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Grey and white matter differences in Chronic Fatigue Syndrome

Cheesus

Senior Member
Messages
1,292
Location
UK
Grey and white matter differences in Chronic Fatigue Syndrome – A voxel-based morphometry study

Andreas Finkelmeyer, Jiabao He, Laura Maclachlan, Stuart Watson, Peter Gallagher, Julia L. Newton, Andrew M. Blamire

Abstract
Objective
Investigate global and regional grey and white matter volumes in patients with Chronic Fatigue Syndrome (CFS) using magnetic resonance imaging (MRI) and recent voxel-based morphometry (VBM) methods.

Methods
Forty-two patients with CFS and thirty healthy volunteers were scanned on a 3-Tesla MRI scanner. Anatomical MRI scans were segmented, normalized and submitted to a VBM analysis using randomisation methods.

Group differences were identified in overall segment volumes and voxel-wise in spatially normalized grey matter (GM) and white matter (WM) segments.

Results
Accounting for total intracranial volume, patients had larger GM volume and lower WM volume.

The voxel-wise analysis showed increased GM volume in several structures including the amygdala and insula in the patient group.

Reductions in WM volume in the patient group were seen primarily in the midbrain, pons and right temporal lobe.

Conclusion
Elevated GM volume in CFS is seen in areas related to processing of interoceptive signals and stress.

Reduced WM volume in the patient group partially supports earlier findings of WM abnormalities in regions of the midbrain and brainstem.

https://ac.els-cdn.com/S22131582173...t=1507028636_13ca61427e7329ca4d260300b33ddba1
 
Messages
80
What would a grey/white-shift ostensibly lead to (in general, and in the areas in question specifically)?
 

aimossy

Senior Member
Messages
1,106
Although I am not keen on the conclusion terms I hope someone who knows more about this sort of work may be able to break down the study further because this was a larger size study at over 40 people not including controls.

It seems like they can make up any conclusions they want with these sort of studies? But I am not sure.
 
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13,774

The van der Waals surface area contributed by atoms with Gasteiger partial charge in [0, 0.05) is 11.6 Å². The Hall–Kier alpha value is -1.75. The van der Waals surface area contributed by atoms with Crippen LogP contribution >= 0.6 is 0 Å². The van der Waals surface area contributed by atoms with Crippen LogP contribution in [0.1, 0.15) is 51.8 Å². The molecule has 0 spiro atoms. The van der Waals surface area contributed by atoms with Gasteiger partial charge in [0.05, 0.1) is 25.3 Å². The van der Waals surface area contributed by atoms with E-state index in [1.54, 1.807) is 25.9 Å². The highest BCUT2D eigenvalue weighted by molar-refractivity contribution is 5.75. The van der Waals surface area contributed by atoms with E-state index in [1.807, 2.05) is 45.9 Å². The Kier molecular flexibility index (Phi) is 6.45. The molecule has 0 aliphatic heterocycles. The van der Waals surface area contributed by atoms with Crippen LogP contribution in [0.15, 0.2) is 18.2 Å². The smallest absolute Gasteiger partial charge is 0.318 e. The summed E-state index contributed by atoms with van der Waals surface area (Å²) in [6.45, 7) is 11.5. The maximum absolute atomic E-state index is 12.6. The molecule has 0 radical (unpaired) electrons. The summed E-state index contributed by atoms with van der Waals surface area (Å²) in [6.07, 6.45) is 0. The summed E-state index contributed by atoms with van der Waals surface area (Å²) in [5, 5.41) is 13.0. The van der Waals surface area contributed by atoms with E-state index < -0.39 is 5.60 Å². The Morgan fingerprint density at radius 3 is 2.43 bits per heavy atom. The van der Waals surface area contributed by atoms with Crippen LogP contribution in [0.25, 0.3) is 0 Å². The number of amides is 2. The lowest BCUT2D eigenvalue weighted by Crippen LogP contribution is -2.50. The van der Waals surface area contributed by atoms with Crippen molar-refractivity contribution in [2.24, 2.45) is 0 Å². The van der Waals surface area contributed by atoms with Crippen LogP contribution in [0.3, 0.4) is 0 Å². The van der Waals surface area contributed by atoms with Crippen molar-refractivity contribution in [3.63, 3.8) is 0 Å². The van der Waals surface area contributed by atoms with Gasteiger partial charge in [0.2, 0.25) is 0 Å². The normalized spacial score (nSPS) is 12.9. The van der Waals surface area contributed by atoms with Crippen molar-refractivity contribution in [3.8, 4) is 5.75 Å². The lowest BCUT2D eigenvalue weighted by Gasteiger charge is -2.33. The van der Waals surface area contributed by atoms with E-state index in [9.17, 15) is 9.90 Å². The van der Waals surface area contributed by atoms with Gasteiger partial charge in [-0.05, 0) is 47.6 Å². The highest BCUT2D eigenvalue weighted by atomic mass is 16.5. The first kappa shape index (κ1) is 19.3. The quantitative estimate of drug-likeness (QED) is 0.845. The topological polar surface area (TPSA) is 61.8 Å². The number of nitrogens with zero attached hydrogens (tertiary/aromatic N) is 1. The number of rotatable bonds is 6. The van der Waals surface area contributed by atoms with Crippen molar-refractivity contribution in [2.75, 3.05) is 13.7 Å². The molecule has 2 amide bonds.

I never take the time to look at the details of studies like this, but surely it would have been handy to have an ill-health control group too? Groups with different experiences wil tend to have used their brains in different ways.
 

NelliePledge

Senior Member
Messages
807
@Woolie any thoughts on this one??

I have not the foggiest idea what this is telling us - they should have to put a plain english summary for the public explaining their findings
 

TiredSam

The wise nematode hibernates
Messages
2,677
Location
Germany
physical cause of psychosomatic symptoms
Now that is an oxymoron @Wonko @BruceInOz . Couldn't they just cut out the middle man and say "physical cause of symptoms"? Or are they seriously suggesting that a physical cause leads to a psychosomatic response that causes physical symptoms? Sounds like someone's slipped an unnecessary layer of bullshit in there.
 
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3,263
Oooh, a neuro study for me!

Opens with a nice summary of the current mess we're in:
Previous studies on volumetric brain differences in CFS are scarce and have produced inconsistent findings.
So to sum up: at their best, findings either show nothing or are all over the place. Who smells nothing to see here?

Now for the current study. Talk about cherry picking! They found higher grey matter volumes in a whole range of areas, both left and right hemisphere, and in areas involved in things as diverse as memory, knowledge, visual processing. But the Abstrast only mentions the areas that might fit with a psychosomatic account: "The voxel-wise analysis showed increased GM volume in several structures including the amygdala and insula in the patient group."

They also found some reductions in white matter volume in the patient group in the midbrain, pons and right temporal lobe.

Oh, and then after the cherry picking, here comes the psychobabble: